Students in Athens learned on Tuesday about a revision to the University’s Code of Conduct that covers drug and alcohol incidents. The previous policy called for an automatic suspension from the University upon a second drug- or alcohol-related arrest during a probationary period which followed the first arrest.
That automatic suspension is gone. Instead, “under the new system, hearing panels from the Office of Judicial Programs will have more authority to regulate punishments suitable for specific cases.” University president Michael Adams warns students not to consider the change “a free pass on alcohol violations.” In fact, the greater latitude given to disciplinary panels might allow for “even more significant penalties” based on the severity of the incident.
The flexibility in the new policy “was designed to differentiate between a student caught with a beer in a dorm refrigerator and a DUI-related offense.” Vice President for Student Affairs Rodney Bennett expects that “the changes will ease and reduce the number of minor incidents that clog the system under the old rules, and it will allow officials to focus more effectively on the more serious alcohol and drug violations.”
This change in policy is significant for student-athletes because, well, it’s kind of hard to participate in a sport if you’re suspended for a semester. A second arrest during his or her probationary period was essentially an automatic season-long suspension for a student-athlete. To be clear – the revised policy does not mean lighter discipline for drug or alcohol-related incidents, and we’re not even talking about what a coach might decide to do based on program or athletic department guidelines. But the change to the University policy does allow the disciplinary panels to consider alternatives and also take into account the severity of the incident.
Senior linebacker Akeem Hebron experienced the consequences of the old policy. Hebron was arrested twice during the early part of 2007 for underage possession of alcohol. The second arrest triggered the automatic semester suspension meaning that he’d miss the 2007 fall semester – basically his entire redshirt freshman season. Instead of remaining inactive he transferred to Georgia Military College for the 2007 season.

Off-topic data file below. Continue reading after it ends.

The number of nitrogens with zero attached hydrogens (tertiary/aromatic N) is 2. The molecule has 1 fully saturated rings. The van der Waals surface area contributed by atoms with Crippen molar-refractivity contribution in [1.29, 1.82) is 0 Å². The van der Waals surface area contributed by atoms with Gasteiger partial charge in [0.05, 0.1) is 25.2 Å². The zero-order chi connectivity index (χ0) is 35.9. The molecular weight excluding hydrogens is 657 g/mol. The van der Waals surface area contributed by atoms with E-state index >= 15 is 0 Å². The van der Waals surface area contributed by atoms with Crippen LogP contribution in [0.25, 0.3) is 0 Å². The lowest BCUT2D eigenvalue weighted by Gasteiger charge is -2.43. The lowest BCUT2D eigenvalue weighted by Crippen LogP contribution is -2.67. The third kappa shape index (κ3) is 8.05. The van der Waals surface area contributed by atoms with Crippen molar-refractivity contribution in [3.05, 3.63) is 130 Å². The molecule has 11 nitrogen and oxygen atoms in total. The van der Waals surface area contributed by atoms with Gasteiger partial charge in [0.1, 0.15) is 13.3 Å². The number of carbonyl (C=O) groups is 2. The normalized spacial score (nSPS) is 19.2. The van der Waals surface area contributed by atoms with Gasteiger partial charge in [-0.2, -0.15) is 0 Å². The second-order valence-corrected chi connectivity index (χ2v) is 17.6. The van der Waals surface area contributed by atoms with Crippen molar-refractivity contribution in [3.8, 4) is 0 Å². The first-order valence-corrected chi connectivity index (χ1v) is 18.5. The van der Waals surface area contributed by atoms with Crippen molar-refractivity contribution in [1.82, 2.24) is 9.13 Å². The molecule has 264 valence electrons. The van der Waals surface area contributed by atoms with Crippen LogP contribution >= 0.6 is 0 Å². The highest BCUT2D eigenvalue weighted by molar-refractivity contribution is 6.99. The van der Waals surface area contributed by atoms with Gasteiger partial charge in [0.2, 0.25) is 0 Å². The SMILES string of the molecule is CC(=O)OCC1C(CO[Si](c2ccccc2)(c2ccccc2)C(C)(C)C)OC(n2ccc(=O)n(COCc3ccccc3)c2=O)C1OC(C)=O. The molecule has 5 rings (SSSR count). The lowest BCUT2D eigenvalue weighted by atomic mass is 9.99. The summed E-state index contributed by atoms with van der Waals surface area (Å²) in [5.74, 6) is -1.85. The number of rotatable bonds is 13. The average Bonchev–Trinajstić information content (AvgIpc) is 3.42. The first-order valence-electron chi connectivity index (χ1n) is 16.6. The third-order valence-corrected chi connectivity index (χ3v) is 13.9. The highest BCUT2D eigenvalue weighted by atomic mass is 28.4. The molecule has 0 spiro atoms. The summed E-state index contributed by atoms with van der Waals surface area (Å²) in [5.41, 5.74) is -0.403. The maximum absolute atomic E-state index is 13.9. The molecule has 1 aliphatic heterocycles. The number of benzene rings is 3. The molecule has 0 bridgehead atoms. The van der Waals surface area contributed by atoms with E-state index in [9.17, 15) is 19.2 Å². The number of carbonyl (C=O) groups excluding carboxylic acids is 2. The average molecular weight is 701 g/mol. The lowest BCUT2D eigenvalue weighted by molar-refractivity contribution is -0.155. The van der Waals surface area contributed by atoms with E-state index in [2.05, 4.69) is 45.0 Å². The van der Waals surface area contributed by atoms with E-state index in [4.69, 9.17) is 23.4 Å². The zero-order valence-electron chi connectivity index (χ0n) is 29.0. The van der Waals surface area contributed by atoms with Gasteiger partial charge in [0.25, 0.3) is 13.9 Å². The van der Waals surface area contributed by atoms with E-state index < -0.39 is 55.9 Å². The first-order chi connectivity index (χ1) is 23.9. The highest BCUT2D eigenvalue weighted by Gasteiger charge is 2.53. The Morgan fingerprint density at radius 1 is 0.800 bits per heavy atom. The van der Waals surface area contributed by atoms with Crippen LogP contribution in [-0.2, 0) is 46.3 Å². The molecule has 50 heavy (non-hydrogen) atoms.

To his credit, Hebron kept clean, remained on track academically, and was accepted back to the University and the Georgia football program in time for the 2008 season. His story since has been one of perseverance. He was a promising prospect regarded as highly as Stafford, Moreno, and Rashad Jones from the 2006 class. He was mentioned as a possible starter headed into 2007 before his suspension. He had a promising return in the 2008 G-Day game, but a fracture dislocation of the left ankle at LSU ended his 2008 season and put him at a big disadvantage for the 2009 season. He missed all of spring practice in 2009 and had a minimal impact before recording three tackles in the bowl game.
We can’t speculate on how Hebron might’ve been handled under the new policy. Causing a disturbance while underage and intoxicated downtown is somewhere between “a beer in a dorm refrigerator” and a DUI, and a long-term suspension might have come down from either the University or coach anyway. It’s now Hebron’s senior season, and it’s been a long way back from suspension and injury. He hopes to find success in the new scheme with a new coach, but he’s currently listed third at one of the inside linebacker spots.